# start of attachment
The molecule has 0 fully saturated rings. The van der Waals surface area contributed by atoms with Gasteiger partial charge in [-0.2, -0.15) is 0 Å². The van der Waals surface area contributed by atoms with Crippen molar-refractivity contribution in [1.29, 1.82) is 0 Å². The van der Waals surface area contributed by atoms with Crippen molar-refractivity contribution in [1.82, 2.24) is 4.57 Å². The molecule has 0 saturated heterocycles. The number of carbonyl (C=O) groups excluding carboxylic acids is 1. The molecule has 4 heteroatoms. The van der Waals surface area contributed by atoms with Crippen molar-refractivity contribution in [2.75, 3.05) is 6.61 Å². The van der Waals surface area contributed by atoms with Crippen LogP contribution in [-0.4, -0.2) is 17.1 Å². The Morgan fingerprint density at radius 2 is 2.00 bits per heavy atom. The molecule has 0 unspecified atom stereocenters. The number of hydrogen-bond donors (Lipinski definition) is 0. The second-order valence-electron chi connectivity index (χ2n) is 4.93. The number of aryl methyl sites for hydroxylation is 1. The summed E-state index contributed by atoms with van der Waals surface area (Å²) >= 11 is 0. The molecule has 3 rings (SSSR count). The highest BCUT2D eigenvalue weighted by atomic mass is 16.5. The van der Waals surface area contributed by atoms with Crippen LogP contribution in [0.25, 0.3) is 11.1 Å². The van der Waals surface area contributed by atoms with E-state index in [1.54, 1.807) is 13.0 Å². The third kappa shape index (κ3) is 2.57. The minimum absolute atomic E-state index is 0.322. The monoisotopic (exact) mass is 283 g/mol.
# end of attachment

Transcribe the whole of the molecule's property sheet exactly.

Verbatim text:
The molecule has 0 fully saturated rings. The van der Waals surface area contributed by atoms with Gasteiger partial charge in [-0.2, -0.15) is 0 Å². The van der Waals surface area contributed by atoms with Crippen molar-refractivity contribution in [1.29, 1.82) is 0 Å². The van der Waals surface area contributed by atoms with Crippen molar-refractivity contribution in [1.82, 2.24) is 4.57 Å². The molecule has 0 saturated heterocycles. The number of carbonyl (C=O) groups excluding carboxylic acids is 1. The molecule has 4 heteroatoms. The van der Waals surface area contributed by atoms with Crippen molar-refractivity contribution in [2.75, 3.05) is 6.61 Å². The van der Waals surface area contributed by atoms with Crippen LogP contribution in [-0.4, -0.2) is 17.1 Å². The Morgan fingerprint density at radius 2 is 2.00 bits per heavy atom. The molecule has 0 unspecified atom stereocenters. The number of hydrogen-bond donors (Lipinski definition) is 0. The second-order valence-electron chi connectivity index (χ2n) is 4.93. The number of aryl methyl sites for hydroxylation is 1. The summed E-state index contributed by atoms with van der Waals surface area (Å²) >= 11 is 0. The molecule has 3 rings (SSSR count). The highest BCUT2D eigenvalue weighted by atomic mass is 16.5. The van der Waals surface area contributed by atoms with Crippen LogP contribution in [0.25, 0.3) is 11.1 Å². The van der Waals surface area contributed by atoms with E-state index in [1.54, 1.807) is 13.0 Å². The third kappa shape index (κ3) is 2.57. The minimum absolute atomic E-state index is 0.322. The monoisotopic (exact) mass is 283 g/mol.